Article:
BILL BROWN MBE
THE INTRODUCTION TO THE DDS&NA [Department of District Services and Native Affairs] Circular Instruction No 147 of 3 April 1952 said it all: “The policy of the Government is that all Restricted Areas in the Territory are to be brought under complete control by 31st May, 1955.”
Within a month of returning from my first leave, I was heading south from Kainantu to the Lamari and Aziana river valleys.
I had never been in a Restricted Area, but I was lucky; that 14-page circular was in the large foolscap format, and it was full of sound advice.
Cadet Patrol Officer Frank Harris accompanied the patrol for 11 days and at Suwaira and Obura, the first of the Lamari villages, we went through the motions of a census and compiling Village Registers.
Harris returned to Kainantu when we moved into uncontrolled territory, as I reckoned that one inexperienced person on the patrol, myself, was enough of a worry.
Gordon Linsley’s patrol in December 1951 may have been the first to visit the Lamari and Aziana. If it was, mine was the second (and I was to make another four).
Linsley and I both visited Barua, the Kukukuku villages on the left bank of the Aziana headwaters, which Jim Sinclair had visited from Mumeng in September 1951. Ten years later, in June 1960, Gus Bottrill and Otto Alder would establish a patrol post at nearby Wonenara.
We had two incidents on that 1953 patrol.
The night guards had not stopped an intruder from entering the camp, but the shot from Pida’s rifle, a Lee Enfield .303, fired next to my tent had me awake and quickly outside. I had slept fully dressed except for my boots.
We stayed awake for the rest of the night, and by dawn, Good Friday, “about 80 armed natives had surrounded the camp... Women carrying reserve supplies of arrows formed a circle about ten yards behind their men folk.”
Ten days later in the Aziana at Oribinati, “just after we made camp they surrounded us and fired several arrows.”
District Commissioner Ian Downs read my report, decided I would run into more trouble and I was appointed as a Coroner.
Meanwhile to the west, just over the Goroka Sub-district boundary, John McArthur, also in his second term, was also patrolling to the south from Kumiava Patrol Post.
District Commissioner Downs decided to close the post at Kumiava and relocate McArthur to a new post in the more densely populated Fore area of the Kainantu Sub-district.
I was sitting alongside Harry West in the radio room at Kainantu when Downs came on air to discuss the move.
He announced that the new post would be at a village called Okapa. He liked the name of that village - it sounded like Okapi, a small African mammal.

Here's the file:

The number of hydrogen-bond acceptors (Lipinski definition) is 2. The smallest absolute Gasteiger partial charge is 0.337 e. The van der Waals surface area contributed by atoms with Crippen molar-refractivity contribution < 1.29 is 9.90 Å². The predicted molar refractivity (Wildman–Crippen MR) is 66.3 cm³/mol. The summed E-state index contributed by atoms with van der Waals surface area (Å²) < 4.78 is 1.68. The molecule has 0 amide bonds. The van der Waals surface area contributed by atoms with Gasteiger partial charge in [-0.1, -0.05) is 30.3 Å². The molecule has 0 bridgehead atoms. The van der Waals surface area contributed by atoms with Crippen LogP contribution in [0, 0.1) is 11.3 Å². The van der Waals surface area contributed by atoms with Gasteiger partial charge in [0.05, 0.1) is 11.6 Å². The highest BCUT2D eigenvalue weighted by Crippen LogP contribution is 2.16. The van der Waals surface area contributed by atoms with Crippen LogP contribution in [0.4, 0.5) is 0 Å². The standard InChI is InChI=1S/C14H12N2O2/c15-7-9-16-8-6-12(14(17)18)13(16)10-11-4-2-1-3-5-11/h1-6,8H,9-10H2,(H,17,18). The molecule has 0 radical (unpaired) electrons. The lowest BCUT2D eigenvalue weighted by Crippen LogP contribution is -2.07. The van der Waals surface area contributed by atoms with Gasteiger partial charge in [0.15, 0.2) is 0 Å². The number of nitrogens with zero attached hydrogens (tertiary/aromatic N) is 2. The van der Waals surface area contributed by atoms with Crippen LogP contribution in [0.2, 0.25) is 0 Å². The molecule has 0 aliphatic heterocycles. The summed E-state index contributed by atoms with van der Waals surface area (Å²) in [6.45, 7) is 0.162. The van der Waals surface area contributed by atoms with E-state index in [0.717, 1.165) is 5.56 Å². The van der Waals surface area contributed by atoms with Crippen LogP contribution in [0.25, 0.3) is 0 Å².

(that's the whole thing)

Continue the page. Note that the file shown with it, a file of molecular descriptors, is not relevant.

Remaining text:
West did not agree; he wanted to locate the new post at Moke in the centre of the population, but one did not argue with Downs, especially over the airwaves. West seemingly capitulated and named the new post Okapa but located it at Moke.
CPO Paul Healy joined McArthur to assist with the construction of the new post and a new section of road. Things were about to move, but Downs decreed that the upcoming Lamari patrol, my second, was to be delayed until after he had made an aerial survey of the area and had driven to Okapa.
The two wives were the only other passengers; Judy Downs, a vivacious and attractive 35-year-old, and Joan Harris, about to turn 31, even more glamorous.
The next morning, a Saturday, we took off in the Dragon to reconnoitre the Lamari; Harris in the pilot’s seat in the nose of the aircraft and, further back Downs and West on the bench seats on the side of the aircraft.
The next morning, Downs was at the wheel of the station’s short wheel-based Landrover with the two wives alongside him as we set out for Okapa. Ray Harris, Harry West and I bounced around in the back - the picnic luncheon at our feet.
Five kilometres from our destination, the road nose-dived into a gully. Or was it a gorge? Downs inched the Landrover forward, and it started to slide. It was out of control and so was Downs’s notorious temper.
McArthur and Healy had disappeared, perhaps to avoid the wrath. With lengths of kanda (lawyer cane) attached to the rear of the vehicle, the locals lowered it down the slope.
Up the other side of the gully was Okapa, not yet a patrol post, not even a base camp, but there was a brand new house.
It was built on the ground for warmth and spotless newly plaited bamboo matting covered the earth floor. Inside it was clean and airy, almost a picnic atmosphere.
After lunch, the ladies ventured outside, eventually reappearing, grinning to themselves. I soon discovered why.
The toilet behind the house, a pit latrine, was a squatter with only a long narrow slip opening in the flitch of timber set in the earth floor. It was an impossible target – more a splashboard.
Downs and his party returned to Goroka, McArthur and Healy returned to Kumiava, and 10 days later we set out for the lower Lamari: eight police, one medical orderly, 45 carriers and didiman Don Shepherd to keep me company.
Our task was to explore the right bank of the Lamari River below the Aziana junction, and to investigate the reported murders of two natives from Ilessa village by their Obutasa neighbours.
It took 10 days, to reach a group of previously unvisited Fore villages in the Kasane valley on the lower Lamari fall, and another four days, on compass, to reach Soi-inantu.